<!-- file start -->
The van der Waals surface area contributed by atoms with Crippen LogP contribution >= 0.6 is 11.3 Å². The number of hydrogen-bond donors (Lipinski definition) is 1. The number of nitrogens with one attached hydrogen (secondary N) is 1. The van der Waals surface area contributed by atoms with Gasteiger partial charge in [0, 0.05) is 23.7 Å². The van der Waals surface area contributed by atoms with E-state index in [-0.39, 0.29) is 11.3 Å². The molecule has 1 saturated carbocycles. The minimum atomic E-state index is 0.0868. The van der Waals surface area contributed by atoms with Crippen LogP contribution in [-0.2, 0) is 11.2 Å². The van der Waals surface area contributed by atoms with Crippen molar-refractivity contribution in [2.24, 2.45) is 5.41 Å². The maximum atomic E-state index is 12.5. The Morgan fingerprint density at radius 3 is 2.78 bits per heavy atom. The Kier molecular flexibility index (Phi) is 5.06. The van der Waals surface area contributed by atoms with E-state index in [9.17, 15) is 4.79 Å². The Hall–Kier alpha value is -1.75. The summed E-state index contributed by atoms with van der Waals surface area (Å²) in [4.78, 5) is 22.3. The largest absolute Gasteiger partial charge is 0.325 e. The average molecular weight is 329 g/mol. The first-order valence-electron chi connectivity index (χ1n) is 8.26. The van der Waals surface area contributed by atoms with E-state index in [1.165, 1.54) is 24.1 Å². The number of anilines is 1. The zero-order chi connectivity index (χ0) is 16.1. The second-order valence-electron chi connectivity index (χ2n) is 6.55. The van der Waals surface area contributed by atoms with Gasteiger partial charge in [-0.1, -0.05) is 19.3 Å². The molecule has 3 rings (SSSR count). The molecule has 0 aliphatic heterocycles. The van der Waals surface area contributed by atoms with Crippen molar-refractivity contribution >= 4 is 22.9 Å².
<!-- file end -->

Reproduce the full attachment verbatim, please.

The van der Waals surface area contributed by atoms with Crippen LogP contribution >= 0.6 is 11.3 Å². The number of hydrogen-bond donors (Lipinski definition) is 1. The number of nitrogens with one attached hydrogen (secondary N) is 1. The van der Waals surface area contributed by atoms with Gasteiger partial charge in [0, 0.05) is 23.7 Å². The van der Waals surface area contributed by atoms with E-state index in [-0.39, 0.29) is 11.3 Å². The molecule has 1 saturated carbocycles. The minimum atomic E-state index is 0.0868. The van der Waals surface area contributed by atoms with Crippen LogP contribution in [-0.2, 0) is 11.2 Å². The van der Waals surface area contributed by atoms with Crippen molar-refractivity contribution in [2.24, 2.45) is 5.41 Å². The maximum atomic E-state index is 12.5. The Morgan fingerprint density at radius 3 is 2.78 bits per heavy atom. The Kier molecular flexibility index (Phi) is 5.06. The van der Waals surface area contributed by atoms with E-state index in [9.17, 15) is 4.79 Å². The Hall–Kier alpha value is -1.75. The summed E-state index contributed by atoms with van der Waals surface area (Å²) in [4.78, 5) is 22.3. The largest absolute Gasteiger partial charge is 0.325 e. The average molecular weight is 329 g/mol. The first-order valence-electron chi connectivity index (χ1n) is 8.26. The van der Waals surface area contributed by atoms with E-state index in [1.165, 1.54) is 24.1 Å². The number of anilines is 1. The zero-order chi connectivity index (χ0) is 16.1. The second-order valence-electron chi connectivity index (χ2n) is 6.55. The van der Waals surface area contributed by atoms with Gasteiger partial charge in [-0.1, -0.05) is 19.3 Å². The molecule has 3 rings (SSSR count). The molecule has 0 aliphatic heterocycles. The van der Waals surface area contributed by atoms with Crippen molar-refractivity contribution >= 4 is 22.9 Å².